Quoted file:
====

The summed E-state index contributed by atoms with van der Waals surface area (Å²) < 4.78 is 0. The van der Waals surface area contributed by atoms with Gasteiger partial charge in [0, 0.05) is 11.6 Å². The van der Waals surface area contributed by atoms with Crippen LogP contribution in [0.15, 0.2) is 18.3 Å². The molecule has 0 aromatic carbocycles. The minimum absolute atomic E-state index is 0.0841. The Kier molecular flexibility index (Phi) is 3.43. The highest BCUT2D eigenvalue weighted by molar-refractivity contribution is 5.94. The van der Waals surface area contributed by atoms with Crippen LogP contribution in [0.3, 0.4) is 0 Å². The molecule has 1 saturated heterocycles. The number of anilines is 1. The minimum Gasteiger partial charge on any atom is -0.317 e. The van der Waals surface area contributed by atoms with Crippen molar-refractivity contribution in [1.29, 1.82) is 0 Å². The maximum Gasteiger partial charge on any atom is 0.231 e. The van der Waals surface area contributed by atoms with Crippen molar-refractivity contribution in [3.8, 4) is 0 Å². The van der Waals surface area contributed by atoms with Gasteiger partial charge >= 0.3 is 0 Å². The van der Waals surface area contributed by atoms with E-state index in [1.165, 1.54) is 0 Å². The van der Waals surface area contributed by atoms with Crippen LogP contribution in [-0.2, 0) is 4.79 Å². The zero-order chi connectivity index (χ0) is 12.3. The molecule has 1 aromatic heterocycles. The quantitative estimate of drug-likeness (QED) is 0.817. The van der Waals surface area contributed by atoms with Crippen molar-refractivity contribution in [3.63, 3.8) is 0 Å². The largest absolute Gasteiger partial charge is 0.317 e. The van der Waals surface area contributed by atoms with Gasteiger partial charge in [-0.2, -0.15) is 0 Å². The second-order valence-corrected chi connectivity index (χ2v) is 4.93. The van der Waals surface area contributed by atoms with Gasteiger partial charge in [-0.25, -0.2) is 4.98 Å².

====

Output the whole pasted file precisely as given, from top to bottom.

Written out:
The summed E-state index contributed by atoms with van der Waals surface area (Å²) < 4.78 is 0. The van der Waals surface area contributed by atoms with Gasteiger partial charge in [0, 0.05) is 11.6 Å². The van der Waals surface area contributed by atoms with Crippen LogP contribution in [0.15, 0.2) is 18.3 Å². The molecule has 0 aromatic carbocycles. The minimum absolute atomic E-state index is 0.0841. The Kier molecular flexibility index (Phi) is 3.43. The highest BCUT2D eigenvalue weighted by molar-refractivity contribution is 5.94. The van der Waals surface area contributed by atoms with Crippen LogP contribution in [0.3, 0.4) is 0 Å². The molecule has 1 saturated heterocycles. The number of anilines is 1. The minimum Gasteiger partial charge on any atom is -0.317 e. The van der Waals surface area contributed by atoms with Crippen molar-refractivity contribution in [1.29, 1.82) is 0 Å². The maximum Gasteiger partial charge on any atom is 0.231 e. The van der Waals surface area contributed by atoms with Crippen molar-refractivity contribution in [3.8, 4) is 0 Å². The van der Waals surface area contributed by atoms with Gasteiger partial charge >= 0.3 is 0 Å². The van der Waals surface area contributed by atoms with E-state index in [1.165, 1.54) is 0 Å². The van der Waals surface area contributed by atoms with Crippen LogP contribution in [-0.2, 0) is 4.79 Å². The zero-order chi connectivity index (χ0) is 12.3. The molecule has 1 aromatic heterocycles. The quantitative estimate of drug-likeness (QED) is 0.817. The van der Waals surface area contributed by atoms with Crippen molar-refractivity contribution in [3.63, 3.8) is 0 Å². The largest absolute Gasteiger partial charge is 0.317 e. The van der Waals surface area contributed by atoms with Gasteiger partial charge in [-0.2, -0.15) is 0 Å². The second-order valence-corrected chi connectivity index (χ2v) is 4.93. The van der Waals surface area contributed by atoms with Gasteiger partial charge in [-0.25, -0.2) is 4.98 Å².